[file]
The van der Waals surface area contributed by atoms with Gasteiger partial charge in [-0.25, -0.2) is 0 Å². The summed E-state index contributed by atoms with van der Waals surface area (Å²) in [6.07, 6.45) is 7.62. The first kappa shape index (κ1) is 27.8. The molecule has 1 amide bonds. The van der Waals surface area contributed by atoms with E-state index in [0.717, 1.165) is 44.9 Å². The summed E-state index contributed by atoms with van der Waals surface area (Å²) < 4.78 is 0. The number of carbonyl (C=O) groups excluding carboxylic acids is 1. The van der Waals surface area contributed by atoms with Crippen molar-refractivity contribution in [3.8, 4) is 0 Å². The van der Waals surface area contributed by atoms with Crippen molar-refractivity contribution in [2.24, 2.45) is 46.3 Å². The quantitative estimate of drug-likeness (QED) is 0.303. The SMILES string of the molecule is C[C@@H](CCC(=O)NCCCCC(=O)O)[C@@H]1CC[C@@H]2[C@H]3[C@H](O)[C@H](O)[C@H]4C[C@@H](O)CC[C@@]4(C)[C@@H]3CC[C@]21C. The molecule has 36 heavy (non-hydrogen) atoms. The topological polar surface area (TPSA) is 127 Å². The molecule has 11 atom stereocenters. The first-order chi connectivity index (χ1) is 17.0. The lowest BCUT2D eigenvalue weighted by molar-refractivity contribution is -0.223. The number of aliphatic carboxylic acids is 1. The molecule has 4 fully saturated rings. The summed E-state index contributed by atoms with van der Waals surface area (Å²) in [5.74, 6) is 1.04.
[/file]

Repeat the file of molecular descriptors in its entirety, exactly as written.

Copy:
The van der Waals surface area contributed by atoms with Gasteiger partial charge in [-0.25, -0.2) is 0 Å². The summed E-state index contributed by atoms with van der Waals surface area (Å²) in [6.07, 6.45) is 7.62. The first kappa shape index (κ1) is 27.8. The molecule has 1 amide bonds. The van der Waals surface area contributed by atoms with E-state index in [0.717, 1.165) is 44.9 Å². The summed E-state index contributed by atoms with van der Waals surface area (Å²) < 4.78 is 0. The number of carbonyl (C=O) groups excluding carboxylic acids is 1. The van der Waals surface area contributed by atoms with Crippen molar-refractivity contribution in [3.8, 4) is 0 Å². The van der Waals surface area contributed by atoms with Crippen molar-refractivity contribution in [2.24, 2.45) is 46.3 Å². The quantitative estimate of drug-likeness (QED) is 0.303. The SMILES string of the molecule is C[C@@H](CCC(=O)NCCCCC(=O)O)[C@@H]1CC[C@@H]2[C@H]3[C@H](O)[C@H](O)[C@H]4C[C@@H](O)CC[C@@]4(C)[C@@H]3CC[C@]21C. The molecule has 36 heavy (non-hydrogen) atoms. The topological polar surface area (TPSA) is 127 Å². The molecule has 11 atom stereocenters. The first-order chi connectivity index (χ1) is 17.0. The lowest BCUT2D eigenvalue weighted by molar-refractivity contribution is -0.223. The number of aliphatic carboxylic acids is 1. The molecule has 4 fully saturated rings. The summed E-state index contributed by atoms with van der Waals surface area (Å²) in [5.74, 6) is 1.04.